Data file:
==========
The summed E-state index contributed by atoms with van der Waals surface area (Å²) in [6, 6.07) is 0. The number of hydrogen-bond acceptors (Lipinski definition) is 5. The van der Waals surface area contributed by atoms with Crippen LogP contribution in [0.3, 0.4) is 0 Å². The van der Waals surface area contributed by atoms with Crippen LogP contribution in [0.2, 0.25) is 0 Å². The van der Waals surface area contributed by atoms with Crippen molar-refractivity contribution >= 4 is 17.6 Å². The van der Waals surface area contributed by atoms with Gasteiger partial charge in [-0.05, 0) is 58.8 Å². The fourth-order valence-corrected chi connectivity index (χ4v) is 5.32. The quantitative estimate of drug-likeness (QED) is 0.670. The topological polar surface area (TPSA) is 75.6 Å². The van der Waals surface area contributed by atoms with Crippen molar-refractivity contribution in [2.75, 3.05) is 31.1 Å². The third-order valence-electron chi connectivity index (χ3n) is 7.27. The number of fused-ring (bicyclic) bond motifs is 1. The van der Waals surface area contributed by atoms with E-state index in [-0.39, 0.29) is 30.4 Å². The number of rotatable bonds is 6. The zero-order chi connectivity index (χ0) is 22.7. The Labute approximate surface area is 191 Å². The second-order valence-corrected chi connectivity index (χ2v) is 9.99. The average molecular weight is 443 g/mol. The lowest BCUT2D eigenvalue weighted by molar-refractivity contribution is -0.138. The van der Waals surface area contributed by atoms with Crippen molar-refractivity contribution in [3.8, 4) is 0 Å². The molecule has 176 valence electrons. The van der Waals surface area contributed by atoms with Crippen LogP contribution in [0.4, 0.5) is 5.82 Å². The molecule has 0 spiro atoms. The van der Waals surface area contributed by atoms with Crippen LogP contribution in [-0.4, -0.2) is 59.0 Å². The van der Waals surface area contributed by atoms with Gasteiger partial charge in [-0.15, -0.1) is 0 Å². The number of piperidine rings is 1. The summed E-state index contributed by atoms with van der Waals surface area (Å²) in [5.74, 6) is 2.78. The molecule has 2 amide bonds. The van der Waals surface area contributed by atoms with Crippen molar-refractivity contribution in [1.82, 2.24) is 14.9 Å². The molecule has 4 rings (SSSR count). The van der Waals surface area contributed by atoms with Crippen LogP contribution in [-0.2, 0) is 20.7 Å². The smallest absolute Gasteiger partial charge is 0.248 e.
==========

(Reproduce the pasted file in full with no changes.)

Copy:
The summed E-state index contributed by atoms with van der Waals surface area (Å²) in [6, 6.07) is 0. The number of hydrogen-bond acceptors (Lipinski definition) is 5. The van der Waals surface area contributed by atoms with Crippen LogP contribution in [0.3, 0.4) is 0 Å². The van der Waals surface area contributed by atoms with Crippen LogP contribution in [0.2, 0.25) is 0 Å². The van der Waals surface area contributed by atoms with Crippen molar-refractivity contribution >= 4 is 17.6 Å². The van der Waals surface area contributed by atoms with Gasteiger partial charge in [-0.05, 0) is 58.8 Å². The fourth-order valence-corrected chi connectivity index (χ4v) is 5.32. The quantitative estimate of drug-likeness (QED) is 0.670. The topological polar surface area (TPSA) is 75.6 Å². The van der Waals surface area contributed by atoms with Crippen molar-refractivity contribution in [2.75, 3.05) is 31.1 Å². The third-order valence-electron chi connectivity index (χ3n) is 7.27. The number of fused-ring (bicyclic) bond motifs is 1. The van der Waals surface area contributed by atoms with E-state index in [-0.39, 0.29) is 30.4 Å². The number of rotatable bonds is 6. The zero-order chi connectivity index (χ0) is 22.7. The Labute approximate surface area is 191 Å². The second-order valence-corrected chi connectivity index (χ2v) is 9.99. The average molecular weight is 443 g/mol. The lowest BCUT2D eigenvalue weighted by molar-refractivity contribution is -0.138. The van der Waals surface area contributed by atoms with Crippen molar-refractivity contribution in [3.8, 4) is 0 Å². The molecule has 176 valence electrons. The van der Waals surface area contributed by atoms with Crippen LogP contribution in [0.4, 0.5) is 5.82 Å². The molecule has 0 spiro atoms. The van der Waals surface area contributed by atoms with Crippen LogP contribution in [-0.4, -0.2) is 59.0 Å². The van der Waals surface area contributed by atoms with Gasteiger partial charge in [-0.15, -0.1) is 0 Å². The number of piperidine rings is 1. The summed E-state index contributed by atoms with van der Waals surface area (Å²) in [5.74, 6) is 2.78. The molecule has 2 amide bonds. The van der Waals surface area contributed by atoms with Crippen molar-refractivity contribution in [1.82, 2.24) is 14.9 Å². The molecule has 4 rings (SSSR count). The van der Waals surface area contributed by atoms with Crippen LogP contribution in [-0.2, 0) is 20.7 Å². The smallest absolute Gasteiger partial charge is 0.248 e.